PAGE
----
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Deleted files written over each other

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I have some video files from a Panasonic GH5 that I'm trying to recover. I don't expect to be able to get them all, but the main one I want to recover says it been overwritten by another file, and that file says it has been overwritten by another. Now the part that's weird is that these files that are occupying the same space as the big file I want... They were created BEFORE I accidentally formatted the card. How's that possible? I think that Recuva is seeing the files incorrectly. 



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36 minutes ago, Amber Shore said:

I didn't. This all happened in-camera.

Then there's the possibility that at one point your camera ran out of power and the date was reset to a point prior to the actual date.
Happens to me all the time :D You say all happened "in-camera". For the format operation this might be true. But for the recovery
operation you certainly had to get the memory card out. By the way, was the format the reason the video got deleted or a previous 
"in-camera" delete operation. Because the scenario I describe are based on losing it from a delete and not from a reformat.

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9 minutes ago, Amber Shore said:

It was from an in-camera reformat.

Presumably the used filesystem for the format is exFat. Do you now if this is true? Did you by any chance interupted
the reformat as soon as you discovered that you made a mistake in formatting the card.

The manual states "Since data cannot be recovered after formatting, make sure to back up necessary data in advance."

Whether that's universaly true and due to the formatting proces as Panasonic implemented it, I don't know.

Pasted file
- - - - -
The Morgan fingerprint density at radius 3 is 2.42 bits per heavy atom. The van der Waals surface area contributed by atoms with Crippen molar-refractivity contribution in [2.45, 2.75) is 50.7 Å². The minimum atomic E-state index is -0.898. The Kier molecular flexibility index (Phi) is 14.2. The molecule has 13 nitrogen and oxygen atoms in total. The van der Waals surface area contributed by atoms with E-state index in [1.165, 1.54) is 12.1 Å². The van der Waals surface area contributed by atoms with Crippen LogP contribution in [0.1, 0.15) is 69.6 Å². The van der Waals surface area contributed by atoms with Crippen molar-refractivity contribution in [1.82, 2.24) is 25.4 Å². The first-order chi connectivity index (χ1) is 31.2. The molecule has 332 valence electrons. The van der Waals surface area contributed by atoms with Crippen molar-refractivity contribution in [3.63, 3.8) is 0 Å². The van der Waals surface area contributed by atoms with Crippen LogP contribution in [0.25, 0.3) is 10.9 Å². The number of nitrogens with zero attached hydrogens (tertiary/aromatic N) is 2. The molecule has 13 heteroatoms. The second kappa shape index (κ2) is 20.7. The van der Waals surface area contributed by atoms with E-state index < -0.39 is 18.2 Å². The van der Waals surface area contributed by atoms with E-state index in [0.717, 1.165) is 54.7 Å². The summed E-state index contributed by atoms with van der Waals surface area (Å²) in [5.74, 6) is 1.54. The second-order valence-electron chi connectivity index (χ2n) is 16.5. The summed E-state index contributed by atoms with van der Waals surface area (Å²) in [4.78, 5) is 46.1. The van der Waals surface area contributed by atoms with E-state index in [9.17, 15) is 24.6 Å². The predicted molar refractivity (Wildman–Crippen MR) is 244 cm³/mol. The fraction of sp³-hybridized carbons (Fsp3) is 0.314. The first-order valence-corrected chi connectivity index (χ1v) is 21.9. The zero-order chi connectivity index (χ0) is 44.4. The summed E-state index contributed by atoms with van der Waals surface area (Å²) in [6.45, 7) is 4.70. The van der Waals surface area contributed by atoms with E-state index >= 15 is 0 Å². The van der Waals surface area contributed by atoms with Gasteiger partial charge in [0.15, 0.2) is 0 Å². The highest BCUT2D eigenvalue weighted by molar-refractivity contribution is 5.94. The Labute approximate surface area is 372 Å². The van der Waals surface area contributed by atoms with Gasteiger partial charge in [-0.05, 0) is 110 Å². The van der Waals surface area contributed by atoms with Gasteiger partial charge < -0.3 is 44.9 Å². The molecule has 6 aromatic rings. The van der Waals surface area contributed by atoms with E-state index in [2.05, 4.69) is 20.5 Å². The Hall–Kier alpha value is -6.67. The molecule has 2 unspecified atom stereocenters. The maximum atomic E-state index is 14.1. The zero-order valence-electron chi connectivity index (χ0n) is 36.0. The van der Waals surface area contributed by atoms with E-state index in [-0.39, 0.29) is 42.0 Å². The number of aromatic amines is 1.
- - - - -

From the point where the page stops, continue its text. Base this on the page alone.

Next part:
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This 'file is overwritten by an earlier file' is common for a deleted file in FAT32. However you're almost certainly using exfat so that might not apply. I am not familiar with exfat structure, nor the deletion or your camera's formatting process. It seems strange that after a format these user files can be seen, as a format should (and will) empty the root directory except for any system files.

As for replaying them, if they're overwritten then not a chance. You'll be recovering, and trying to play, part of an entirely different file.

Is that large file 32gb?


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Yeah it is formatted ExFat. I didn't find out that the formatted SD had anything we wanted until we had shot about 8GB on top of the newly formatted card. I see that many files were overwritten by post-format files. Those are toast for sure. All I want to recover are those that were not overwritten after the format. The fact that some are showing up as overwritten by pre-format files is what has me confused. 

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3 hours ago, Amber Shore said:

The fact that some are showing up as overwritten by pre-format files is what has me confused. 

What you see are cross linked files. What is convincing you that the old files are written over the large video. And that it's not the 
video that occupied old previous ?deleted? files. Iaw maybe you should try to recover the video (to another medium!!!) and see what comes out.

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Were all those files listed created (4 Aug) after the format? Did you delete them straight away? Where are the files overwritten by files created before the format? Are they the seven at the top of the list?

I've never known a deleted file to be overwritten by anything other than a live file. I am guessing that:

During the format the new root directory was written on top of the old root and has pre-allocated space to keep it in one extent. The previous file names in the root directory are thus available to be read by Recuva.

ExFat is significantly different from FAT32 as it no longer uses the FAT to identify used space, this is done by a cluster bitmap. FAT entries are no longer zeroed on file deletion or (I assume) a format.

If a file uses contiguous clusters then the FAT is not referenced at all.

I think that Recuva might be getting confused over non-zero FAT entries and deleted clusters shown by the bitmap. None of us actually knows Recuva internals and I bet a pound to a penny nobody knows how ExFat works either, as it is proprietary software. I should write it off as a curiosity.

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